Destructive Device (DD) – Explosive Ordnance: A destructive device can be one of three things: an explosive, incendiary, or poison gas weapon. This can include bombs, mines, grenades, missiles, rockets and other similar devices. The parts used to build these devices are also included under Title II. None of the states in the Union permit ownership of an explosive ordnance. Examples: Claymore mine, hand grenade, improvised explosive device (IED)
Destructive Device (DD) – Large Bore Firearms: This type of firearm is described as a projectile weapon with a bore diameter bigger than 50 calibres or half an inch. Non-combat shotguns, flare guns, and antique guns that are not likely to be used as a weapon and made before 1898 are exempt. No state allows for ownership of large bore firearms.
Examples: 20mm rifle, flare launcher with anti-personnel ammunition, Street Sweeper shotgun
Machine Guns: According to the NFA, a machine gun is defined as “any weapon which shoots, is designed to shoot or can be readily restored to shoot, automatically more than one shot without manual reloading, by a single function of the trigger.” This definition includes any frame, receiver, or parts to make a machine gun. The State of Iowa does not allow machine guns. Examples: AK-47 rifle, M16 rifle, M4A1 rifle
Short-Barrelled Rifles (SBR): A rifle is a shouldered firearm that has spiral grooves inside the gun barrel and can fire one bullet at a time. A short-barrelled rifle has a barrel of less than 16 inches or overall length of less than 26 inches, as defined by the NFA. This also includes any weapon made from a rifle that is of the same dimensions. The stock must be extended on folding stock rifles when measuring the length. Pistols with shoulder stocks may be considered a short-barrelled rifle if they meet other requirements. Check with experts like those at Wendl’s Weapons if you are unsure about your firearm. Examples: semiautomatic Glock pistol with shoulder stock, Wilson Combat SBR Tactical rifle, sawed-off rifles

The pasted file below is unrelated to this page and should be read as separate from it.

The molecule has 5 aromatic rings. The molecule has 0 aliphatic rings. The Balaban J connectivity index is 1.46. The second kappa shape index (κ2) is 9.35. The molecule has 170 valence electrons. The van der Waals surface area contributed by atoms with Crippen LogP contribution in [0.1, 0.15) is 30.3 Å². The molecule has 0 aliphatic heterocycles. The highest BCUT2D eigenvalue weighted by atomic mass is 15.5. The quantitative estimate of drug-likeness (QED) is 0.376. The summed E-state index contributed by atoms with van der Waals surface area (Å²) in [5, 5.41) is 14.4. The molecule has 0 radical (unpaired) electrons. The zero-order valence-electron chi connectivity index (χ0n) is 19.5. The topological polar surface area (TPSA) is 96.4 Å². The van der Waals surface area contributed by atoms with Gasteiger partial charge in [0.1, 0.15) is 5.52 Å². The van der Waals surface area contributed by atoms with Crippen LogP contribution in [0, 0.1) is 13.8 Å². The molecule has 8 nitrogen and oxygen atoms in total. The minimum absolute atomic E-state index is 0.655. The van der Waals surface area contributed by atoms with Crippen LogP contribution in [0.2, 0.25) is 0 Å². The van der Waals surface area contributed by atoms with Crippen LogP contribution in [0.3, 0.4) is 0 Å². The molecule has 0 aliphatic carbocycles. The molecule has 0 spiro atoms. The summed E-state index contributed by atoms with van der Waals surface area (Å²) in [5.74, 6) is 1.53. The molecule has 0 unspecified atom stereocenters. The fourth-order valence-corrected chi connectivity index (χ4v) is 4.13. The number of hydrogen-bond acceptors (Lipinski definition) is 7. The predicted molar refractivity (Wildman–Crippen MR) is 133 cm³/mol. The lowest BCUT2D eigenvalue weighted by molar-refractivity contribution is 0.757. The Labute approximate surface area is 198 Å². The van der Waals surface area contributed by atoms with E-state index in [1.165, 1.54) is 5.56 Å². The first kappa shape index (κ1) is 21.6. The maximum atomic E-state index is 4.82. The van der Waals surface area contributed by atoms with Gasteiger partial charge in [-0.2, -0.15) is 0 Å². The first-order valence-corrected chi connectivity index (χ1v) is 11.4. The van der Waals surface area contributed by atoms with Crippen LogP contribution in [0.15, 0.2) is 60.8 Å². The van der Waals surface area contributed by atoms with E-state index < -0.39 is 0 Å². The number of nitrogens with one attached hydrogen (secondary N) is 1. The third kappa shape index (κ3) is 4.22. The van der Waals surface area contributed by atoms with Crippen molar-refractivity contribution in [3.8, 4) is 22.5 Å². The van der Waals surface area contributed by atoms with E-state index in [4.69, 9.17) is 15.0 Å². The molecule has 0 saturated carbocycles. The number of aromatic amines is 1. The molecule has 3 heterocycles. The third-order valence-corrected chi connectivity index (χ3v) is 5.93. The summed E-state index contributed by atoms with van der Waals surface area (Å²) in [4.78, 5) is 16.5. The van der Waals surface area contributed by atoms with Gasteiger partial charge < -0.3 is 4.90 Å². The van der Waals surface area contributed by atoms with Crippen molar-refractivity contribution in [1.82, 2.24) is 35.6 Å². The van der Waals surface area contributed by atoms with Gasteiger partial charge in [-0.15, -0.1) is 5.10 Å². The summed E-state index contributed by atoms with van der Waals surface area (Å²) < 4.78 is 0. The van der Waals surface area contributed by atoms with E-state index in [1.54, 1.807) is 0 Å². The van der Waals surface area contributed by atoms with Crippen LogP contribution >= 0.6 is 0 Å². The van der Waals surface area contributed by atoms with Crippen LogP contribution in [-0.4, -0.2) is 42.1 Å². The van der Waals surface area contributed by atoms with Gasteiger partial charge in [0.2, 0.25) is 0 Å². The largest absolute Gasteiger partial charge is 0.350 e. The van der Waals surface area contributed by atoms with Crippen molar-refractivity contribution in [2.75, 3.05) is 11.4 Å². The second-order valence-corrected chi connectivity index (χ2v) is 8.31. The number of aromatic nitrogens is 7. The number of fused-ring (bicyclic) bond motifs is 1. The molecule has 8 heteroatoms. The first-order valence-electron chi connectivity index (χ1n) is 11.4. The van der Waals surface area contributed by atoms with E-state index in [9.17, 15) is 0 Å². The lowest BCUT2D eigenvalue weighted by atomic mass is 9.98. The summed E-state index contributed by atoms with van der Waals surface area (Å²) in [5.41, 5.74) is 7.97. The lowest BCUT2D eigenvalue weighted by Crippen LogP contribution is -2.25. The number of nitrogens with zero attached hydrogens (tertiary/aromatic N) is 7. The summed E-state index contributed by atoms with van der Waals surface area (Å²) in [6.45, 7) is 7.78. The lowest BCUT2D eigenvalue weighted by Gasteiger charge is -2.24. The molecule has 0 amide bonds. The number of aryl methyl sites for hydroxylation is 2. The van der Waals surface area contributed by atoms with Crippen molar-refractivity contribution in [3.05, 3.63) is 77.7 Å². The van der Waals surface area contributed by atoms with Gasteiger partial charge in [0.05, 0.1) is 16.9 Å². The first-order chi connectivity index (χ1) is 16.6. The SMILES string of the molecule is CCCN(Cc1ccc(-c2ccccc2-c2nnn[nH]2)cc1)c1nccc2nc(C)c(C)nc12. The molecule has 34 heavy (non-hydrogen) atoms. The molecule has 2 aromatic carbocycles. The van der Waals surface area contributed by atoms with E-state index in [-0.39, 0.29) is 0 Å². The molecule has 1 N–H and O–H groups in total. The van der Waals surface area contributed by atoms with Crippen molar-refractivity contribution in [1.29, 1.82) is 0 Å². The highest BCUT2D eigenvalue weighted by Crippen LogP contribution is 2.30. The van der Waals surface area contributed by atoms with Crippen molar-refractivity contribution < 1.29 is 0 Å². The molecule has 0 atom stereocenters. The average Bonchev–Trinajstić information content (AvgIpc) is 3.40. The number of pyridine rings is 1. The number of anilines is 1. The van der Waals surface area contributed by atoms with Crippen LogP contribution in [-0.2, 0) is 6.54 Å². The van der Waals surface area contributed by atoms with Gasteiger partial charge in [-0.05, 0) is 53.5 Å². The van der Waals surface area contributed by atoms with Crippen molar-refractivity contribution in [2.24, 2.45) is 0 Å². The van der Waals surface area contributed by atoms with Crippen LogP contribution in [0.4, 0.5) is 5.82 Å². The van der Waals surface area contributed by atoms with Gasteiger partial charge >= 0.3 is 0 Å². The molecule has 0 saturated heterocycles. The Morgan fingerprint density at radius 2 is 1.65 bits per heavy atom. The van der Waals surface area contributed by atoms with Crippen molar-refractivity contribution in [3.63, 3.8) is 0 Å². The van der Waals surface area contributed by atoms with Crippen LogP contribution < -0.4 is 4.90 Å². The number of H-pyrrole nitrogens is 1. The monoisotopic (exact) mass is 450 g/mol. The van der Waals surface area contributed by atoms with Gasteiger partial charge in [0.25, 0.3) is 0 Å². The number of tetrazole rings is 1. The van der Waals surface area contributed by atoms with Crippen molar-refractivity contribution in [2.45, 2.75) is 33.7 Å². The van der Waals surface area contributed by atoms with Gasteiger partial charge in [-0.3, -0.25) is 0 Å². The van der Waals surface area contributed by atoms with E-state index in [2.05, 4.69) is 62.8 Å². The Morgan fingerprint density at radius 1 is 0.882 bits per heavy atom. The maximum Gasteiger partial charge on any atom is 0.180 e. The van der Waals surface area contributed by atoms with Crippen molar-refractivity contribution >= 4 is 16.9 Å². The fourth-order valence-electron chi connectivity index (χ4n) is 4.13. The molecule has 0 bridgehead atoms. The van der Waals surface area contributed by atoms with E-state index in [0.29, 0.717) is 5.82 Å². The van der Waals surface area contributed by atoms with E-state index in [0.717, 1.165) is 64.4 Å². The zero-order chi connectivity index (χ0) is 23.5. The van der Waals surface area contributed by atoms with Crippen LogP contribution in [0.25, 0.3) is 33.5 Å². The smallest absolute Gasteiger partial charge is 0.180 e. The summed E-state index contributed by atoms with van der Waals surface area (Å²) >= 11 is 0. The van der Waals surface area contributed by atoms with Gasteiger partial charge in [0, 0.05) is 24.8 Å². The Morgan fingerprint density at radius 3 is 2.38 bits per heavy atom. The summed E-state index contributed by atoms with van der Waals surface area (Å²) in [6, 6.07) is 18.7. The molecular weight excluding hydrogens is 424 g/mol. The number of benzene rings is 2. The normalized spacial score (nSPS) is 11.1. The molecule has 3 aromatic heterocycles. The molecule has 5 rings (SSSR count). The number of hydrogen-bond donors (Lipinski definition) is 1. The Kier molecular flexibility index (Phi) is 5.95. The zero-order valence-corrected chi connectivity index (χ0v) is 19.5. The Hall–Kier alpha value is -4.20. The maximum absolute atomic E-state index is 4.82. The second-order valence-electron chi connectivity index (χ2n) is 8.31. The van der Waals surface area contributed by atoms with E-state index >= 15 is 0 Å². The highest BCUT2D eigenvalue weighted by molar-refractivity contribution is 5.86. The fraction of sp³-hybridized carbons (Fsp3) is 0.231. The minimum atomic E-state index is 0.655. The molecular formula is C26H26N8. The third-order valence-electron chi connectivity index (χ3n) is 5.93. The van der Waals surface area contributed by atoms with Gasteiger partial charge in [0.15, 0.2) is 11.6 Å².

Short-Barrelled Shotguns (SBS): An SBS is any shotgun having a barrel less than 18 inches long, or any weapon made from a shotgun that is less than 26 inches long. A shotgun is a shoulder-fired, smooth bore firearm. Examples: H&K Fabarm FP6, Seraphim Armoury 9″ SBS, customized “sawed off” shotguns
Silencers: A silencer or suppressor is any device that is used to muffle or diminish the sound of the gunshot of a portable firearm. This also includes any parts used to build a silencer or suppressor. Examples: Gemtech MIST25, AAC Element 4, YHM Sidewinder
Any Other Weapon (AOW): This is a miscellaneous weapons category. According to the NFA, an AOW is ” any weapon or device capable of being concealed on a person from which a shot can be discharged through the energy of an explosive.” Examples: a cane gun, a pen gun, pistol with a forward grip
Penalties for Violating the NFA
Trying to get around the NFA isn’t recommended, as the penalties are severe. A conviction results in a felony on your record and is punishable by up to ten years in prison and/or a $10,000 fine. Even first offenders will probably see jail time. In addition, any weapon that is in violation of the NFA is subject to civil forfeiture. Using a machine gun or silencer while committing a violent crime or drug crime can add thirty years to your sentence, even if the NFA is not violated.
• The state with most machine guns per capita is New Hampshire, with 7.4 for every 1,000 residents. New Hampshire also happens to have the lowest murder rate.
• In Wyoming, which has a population of only about 600,000, there are over 100,000 “destructive devices” registered. I have not managed to figure out why, but there must be an interesting story there.
• Washington D.C., which does not appear on the map, has the second highest number of NFA weapons per capita, with 62 per 1,000 residents.
• Oklahoma‘s total NFA registrations are lower than the national average, but the number of silencers registered is the second highest per capita.
• California is well known to have some of the strictest gun control laws in the U.S. Yet, it ranks #2 in terms of total number of registered weapons (Texas is #1). Ironically, many of these weapons are owned by Hollywood, an industry that includes some of the loudest voices supporting gun control.
• Arizona, one of the states that bans nun chucks, ranks #9 overall with 16 NFA-registered weapons per 1,000 residents. The obvious question for Arizona: What is the legality of tying two of these machine guns together, thereby creating a pair of “gun chucks?”